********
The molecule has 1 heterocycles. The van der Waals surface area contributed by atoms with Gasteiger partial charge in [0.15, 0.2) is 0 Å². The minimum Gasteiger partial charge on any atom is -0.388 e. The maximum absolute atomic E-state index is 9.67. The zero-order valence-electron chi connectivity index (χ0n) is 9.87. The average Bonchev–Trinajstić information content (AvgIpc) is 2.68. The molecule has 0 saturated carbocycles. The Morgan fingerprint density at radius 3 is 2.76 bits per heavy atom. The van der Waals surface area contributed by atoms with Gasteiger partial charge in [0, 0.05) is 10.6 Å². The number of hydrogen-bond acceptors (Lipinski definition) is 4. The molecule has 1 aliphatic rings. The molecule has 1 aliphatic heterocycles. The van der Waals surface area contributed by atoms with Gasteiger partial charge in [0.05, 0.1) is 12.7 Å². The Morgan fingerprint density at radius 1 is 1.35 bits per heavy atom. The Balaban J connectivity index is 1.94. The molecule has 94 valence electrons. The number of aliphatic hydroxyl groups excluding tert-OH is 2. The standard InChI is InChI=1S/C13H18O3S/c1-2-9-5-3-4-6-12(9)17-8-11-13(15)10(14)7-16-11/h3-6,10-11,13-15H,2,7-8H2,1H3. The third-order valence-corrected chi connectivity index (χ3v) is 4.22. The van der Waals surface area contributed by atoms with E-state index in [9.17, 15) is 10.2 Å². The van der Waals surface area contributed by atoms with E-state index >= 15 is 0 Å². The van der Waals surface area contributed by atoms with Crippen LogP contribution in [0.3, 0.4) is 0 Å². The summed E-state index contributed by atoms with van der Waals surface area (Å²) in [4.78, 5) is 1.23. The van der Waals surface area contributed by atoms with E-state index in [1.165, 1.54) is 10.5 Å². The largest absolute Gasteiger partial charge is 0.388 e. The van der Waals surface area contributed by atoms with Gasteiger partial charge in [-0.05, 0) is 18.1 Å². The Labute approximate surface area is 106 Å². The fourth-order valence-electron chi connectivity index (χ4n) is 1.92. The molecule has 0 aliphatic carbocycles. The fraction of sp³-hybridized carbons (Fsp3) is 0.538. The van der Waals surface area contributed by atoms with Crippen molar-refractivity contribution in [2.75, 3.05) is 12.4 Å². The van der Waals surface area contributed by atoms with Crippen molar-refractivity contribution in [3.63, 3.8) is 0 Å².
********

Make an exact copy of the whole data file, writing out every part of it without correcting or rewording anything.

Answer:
The molecule has 1 heterocycles. The van der Waals surface area contributed by atoms with Gasteiger partial charge in [0.15, 0.2) is 0 Å². The minimum Gasteiger partial charge on any atom is -0.388 e. The maximum absolute atomic E-state index is 9.67. The zero-order valence-electron chi connectivity index (χ0n) is 9.87. The average Bonchev–Trinajstić information content (AvgIpc) is 2.68. The molecule has 0 saturated carbocycles. The Morgan fingerprint density at radius 3 is 2.76 bits per heavy atom. The van der Waals surface area contributed by atoms with Gasteiger partial charge in [0, 0.05) is 10.6 Å². The number of hydrogen-bond acceptors (Lipinski definition) is 4. The molecule has 1 aliphatic rings. The molecule has 1 aliphatic heterocycles. The van der Waals surface area contributed by atoms with Gasteiger partial charge in [0.05, 0.1) is 12.7 Å². The Morgan fingerprint density at radius 1 is 1.35 bits per heavy atom. The Balaban J connectivity index is 1.94. The molecule has 94 valence electrons. The number of aliphatic hydroxyl groups excluding tert-OH is 2. The standard InChI is InChI=1S/C13H18O3S/c1-2-9-5-3-4-6-12(9)17-8-11-13(15)10(14)7-16-11/h3-6,10-11,13-15H,2,7-8H2,1H3. The third-order valence-corrected chi connectivity index (χ3v) is 4.22. The van der Waals surface area contributed by atoms with E-state index in [9.17, 15) is 10.2 Å². The van der Waals surface area contributed by atoms with E-state index >= 15 is 0 Å². The van der Waals surface area contributed by atoms with Crippen LogP contribution in [0.3, 0.4) is 0 Å². The summed E-state index contributed by atoms with van der Waals surface area (Å²) in [4.78, 5) is 1.23. The van der Waals surface area contributed by atoms with E-state index in [1.165, 1.54) is 10.5 Å². The largest absolute Gasteiger partial charge is 0.388 e. The van der Waals surface area contributed by atoms with Gasteiger partial charge in [-0.05, 0) is 18.1 Å². The Labute approximate surface area is 106 Å². The fourth-order valence-electron chi connectivity index (χ4n) is 1.92. The molecule has 0 aliphatic carbocycles. The fraction of sp³-hybridized carbons (Fsp3) is 0.538. The van der Waals surface area contributed by atoms with Crippen molar-refractivity contribution in [2.75, 3.05) is 12.4 Å². The van der Waals surface area contributed by atoms with Crippen molar-refractivity contribution in [3.63, 3.8) is 0 Å².